10 ways to lose a Candidate from your recruitment process

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10 ways to lose a Candidate from your recruitment process

One of the most common challenges with recruitment is lack of candidates or not matching candidates. We all want to find our perfect hires and be able to choose from a wide talent pool. 

A way to broaden our talent pool is to attract and NOT lose candidates from our recruitment process.

Here are 10 ways that may be – unintentionally – turning off great candidates:

 

      1. The boring job ad

The average reader has an attention span of only eight seconds! Are you sure your job ad is presenting all the important info so that the candidate can catch them in those eight seconds? 

If the ads you’re posting aren’t compact enough, you will lose candidates right at the beginning. Make your job ad catchy i precisely, include some eye – catching elements or headlines. Here you can read more about improving job ads.

      2. Negative online reviews. 

Think of the last time you ordered a pizza? You probably spent some time scrolling through reviews before you decided where to order from. If you’ve succeeded with catching the candidates attention, don’t let them go because of no or poor online reviews of your company. 

55% of job seekers abandon applications after reading negative reviews online (The Future Recruiting Study, 2017)

      3. A poor first impression

Just as you are forming a first impression of your candidate based on how they act, how they look, if they are ‘’prepared’’ to the conversation about your company, candidates are judging you too.

Online reviews, showing interest in the candidate, asking the right questions – without monitoring this kind of aspects candidates can lose their interest in your company

      4. A neverending process

Your candidate is going through a process that might contain the first phone/ online screen , multiple meetings with HR, Managers and Team members, knowledge tests, personality tests  or even (unpaid) worksample. Struggling with finding  time to schedule all the meetings and preparing tests and presentations can extend the process up to one month. The candidates can feel pretty abandoned and annoyed after such a long time which can result in accepting another offer or resigning from the process.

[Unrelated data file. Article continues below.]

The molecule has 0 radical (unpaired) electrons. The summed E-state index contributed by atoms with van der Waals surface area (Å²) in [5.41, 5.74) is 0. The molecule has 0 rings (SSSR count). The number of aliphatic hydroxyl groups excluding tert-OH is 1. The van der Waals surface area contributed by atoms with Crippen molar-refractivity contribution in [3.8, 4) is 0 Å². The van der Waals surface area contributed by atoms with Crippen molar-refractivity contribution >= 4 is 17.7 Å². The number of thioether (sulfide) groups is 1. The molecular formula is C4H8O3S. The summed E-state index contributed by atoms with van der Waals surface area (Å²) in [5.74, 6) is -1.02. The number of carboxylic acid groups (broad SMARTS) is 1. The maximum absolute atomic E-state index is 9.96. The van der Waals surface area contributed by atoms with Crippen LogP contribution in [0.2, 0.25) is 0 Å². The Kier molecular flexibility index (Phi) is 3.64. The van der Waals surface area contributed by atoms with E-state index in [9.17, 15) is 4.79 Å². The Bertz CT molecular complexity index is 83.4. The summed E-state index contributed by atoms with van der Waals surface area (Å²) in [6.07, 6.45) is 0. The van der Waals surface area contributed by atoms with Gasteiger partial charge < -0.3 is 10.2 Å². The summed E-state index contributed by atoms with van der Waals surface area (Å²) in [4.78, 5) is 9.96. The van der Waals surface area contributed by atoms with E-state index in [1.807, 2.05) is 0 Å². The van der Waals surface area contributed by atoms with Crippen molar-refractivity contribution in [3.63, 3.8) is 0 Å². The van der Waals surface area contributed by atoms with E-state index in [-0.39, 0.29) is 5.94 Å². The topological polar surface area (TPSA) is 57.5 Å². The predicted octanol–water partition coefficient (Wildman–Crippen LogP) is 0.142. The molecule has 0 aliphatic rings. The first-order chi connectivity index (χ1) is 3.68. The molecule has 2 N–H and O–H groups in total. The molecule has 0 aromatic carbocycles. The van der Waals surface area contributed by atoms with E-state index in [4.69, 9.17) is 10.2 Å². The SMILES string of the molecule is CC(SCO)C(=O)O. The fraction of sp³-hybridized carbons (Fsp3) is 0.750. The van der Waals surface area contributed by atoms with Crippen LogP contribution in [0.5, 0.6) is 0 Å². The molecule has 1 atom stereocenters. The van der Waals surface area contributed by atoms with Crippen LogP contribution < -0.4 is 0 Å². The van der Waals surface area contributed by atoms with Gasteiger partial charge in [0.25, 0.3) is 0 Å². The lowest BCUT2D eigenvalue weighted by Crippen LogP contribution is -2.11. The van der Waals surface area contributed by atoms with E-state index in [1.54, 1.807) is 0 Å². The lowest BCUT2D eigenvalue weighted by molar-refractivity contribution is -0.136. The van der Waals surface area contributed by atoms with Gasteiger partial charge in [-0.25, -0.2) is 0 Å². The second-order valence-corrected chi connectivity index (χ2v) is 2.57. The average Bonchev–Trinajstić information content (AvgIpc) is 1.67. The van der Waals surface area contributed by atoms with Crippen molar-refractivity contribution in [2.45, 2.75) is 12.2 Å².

Make your process compact but essential, ask right questions instead of many, choose only important stages to include in your recruitment. Don’t wait 2 weeks to schedule the next meeting because somebody is on vacation or would like to ‘’see more candidates to compare’’

      5. Your Career Site Isn’t Mobile Friendly. 

The majority of our society is living on their smartphones, you need a mobile-friendly career site and job ads to attract more candidates. Otherwise you are allowing them to apply to other companies. Make your ad mobile friendly and easy to apply – meaning candidates can easily connect via Linkedin or Facebook. 

      6. Ghosting 

Struggling with scheduling the next meeting ? Hard to prioritize all of your open positions or make a decision ? There can always come some unexpected delays or challenges – but don;t leave the candidate without update.

Keep in touch, inform, update, call, write – do something to keep your candidate in the loop.

      7. No flexibility

There are many different types of flexibility at a workplace (compressed hours, part-time, truly flexible hours, remote, etc.), but regardless of the type, 77 percent of employees consider flexible work arrangements as a major work consideration when evaluating future job opportunities.

A lot of work can be done outside of the traditional ‘9-17’ hours. Be flexible, focus on the result. You will gain a whole new group of candidates which may have a different schedule but can be competent  and effective employees.

      8. Having unreasonable requirements. 

Everyone wants to find the perfect employee and at the same time avoiding mishires. You might think that complicating the recruitment process or focusing too much on requirements is a solution. 

Good candidates will likely have other options so why go through a long and time consuming process when there are more convenient options?

      9. A long wait for a job offer

36 days is the average time to hire ( let’s simplify this metric by taking a very general statistic) Why extend this time by taking too long after going through the whole process?

Don’t compare candidates to each other, match them to the job description and your candidate persona. 

If you have the right candidate – make an offer even directly at the meeting, why not?                                                                                                Don’t confuse your candidates by letting them wait after a good conversation and a smooth process 

      10. No counter for the counteroffer

Companies decide to give counter offers when their employees give notice, because it’s easier than hiring and training new employees. 80% of people who are accepting counter offers will leave the company in the upcoming six months. 

Prepare for a conversation about the counteroffer. Include this topic in your process.

Ask the candidate what was the reason for leaving the company in the first place or why the employer did not come up with this offer earlier?

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